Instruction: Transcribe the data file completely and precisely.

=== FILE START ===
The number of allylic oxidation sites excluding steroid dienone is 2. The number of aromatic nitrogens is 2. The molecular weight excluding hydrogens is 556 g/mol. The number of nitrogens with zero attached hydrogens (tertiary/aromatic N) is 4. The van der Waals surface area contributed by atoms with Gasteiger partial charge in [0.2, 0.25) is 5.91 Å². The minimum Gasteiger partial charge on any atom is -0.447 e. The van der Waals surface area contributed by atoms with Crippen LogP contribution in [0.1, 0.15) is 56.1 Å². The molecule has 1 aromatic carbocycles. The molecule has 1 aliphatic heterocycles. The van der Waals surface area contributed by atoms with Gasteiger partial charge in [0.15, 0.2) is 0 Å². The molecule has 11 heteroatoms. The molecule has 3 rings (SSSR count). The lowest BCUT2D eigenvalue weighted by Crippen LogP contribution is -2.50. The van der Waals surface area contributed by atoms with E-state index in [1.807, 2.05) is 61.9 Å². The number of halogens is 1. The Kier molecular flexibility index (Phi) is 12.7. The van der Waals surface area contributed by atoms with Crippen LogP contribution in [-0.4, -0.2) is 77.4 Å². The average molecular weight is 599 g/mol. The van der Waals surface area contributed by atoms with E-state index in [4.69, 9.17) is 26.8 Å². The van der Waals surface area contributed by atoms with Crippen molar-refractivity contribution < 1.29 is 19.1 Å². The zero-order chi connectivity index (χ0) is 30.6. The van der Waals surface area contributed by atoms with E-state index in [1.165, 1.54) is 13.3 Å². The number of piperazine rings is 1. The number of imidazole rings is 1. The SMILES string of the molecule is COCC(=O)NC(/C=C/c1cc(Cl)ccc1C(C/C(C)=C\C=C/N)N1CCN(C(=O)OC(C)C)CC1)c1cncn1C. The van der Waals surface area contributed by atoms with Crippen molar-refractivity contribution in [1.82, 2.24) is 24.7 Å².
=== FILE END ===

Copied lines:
The number of allylic oxidation sites excluding steroid dienone is 2. The number of aromatic nitrogens is 2. The molecular weight excluding hydrogens is 556 g/mol. The number of nitrogens with zero attached hydrogens (tertiary/aromatic N) is 4. The van der Waals surface area contributed by atoms with Gasteiger partial charge in [0.2, 0.25) is 5.91 Å². The minimum Gasteiger partial charge on any atom is -0.447 e. The van der Waals surface area contributed by atoms with Crippen LogP contribution in [0.1, 0.15) is 56.1 Å². The molecule has 1 aromatic carbocycles. The molecule has 1 aliphatic heterocycles. The van der Waals surface area contributed by atoms with Gasteiger partial charge in [0.15, 0.2) is 0 Å². The molecule has 11 heteroatoms. The molecule has 3 rings (SSSR count). The lowest BCUT2D eigenvalue weighted by Crippen LogP contribution is -2.50. The van der Waals surface area contributed by atoms with E-state index in [1.807, 2.05) is 61.9 Å². The number of halogens is 1. The Kier molecular flexibility index (Phi) is 12.7. The van der Waals surface area contributed by atoms with Crippen LogP contribution in [-0.4, -0.2) is 77.4 Å². The average molecular weight is 599 g/mol. The van der Waals surface area contributed by atoms with E-state index in [4.69, 9.17) is 26.8 Å². The van der Waals surface area contributed by atoms with Crippen molar-refractivity contribution < 1.29 is 19.1 Å². The zero-order chi connectivity index (χ0) is 30.6. The van der Waals surface area contributed by atoms with E-state index in [1.165, 1.54) is 13.3 Å². The number of piperazine rings is 1. The number of imidazole rings is 1. The SMILES string of the molecule is COCC(=O)NC(/C=C/c1cc(Cl)ccc1C(C/C(C)=C\C=C/N)N1CCN(C(=O)OC(C)C)CC1)c1cncn1C. The van der Waals surface area contributed by atoms with Crippen molar-refractivity contribution in [1.82, 2.24) is 24.7 Å².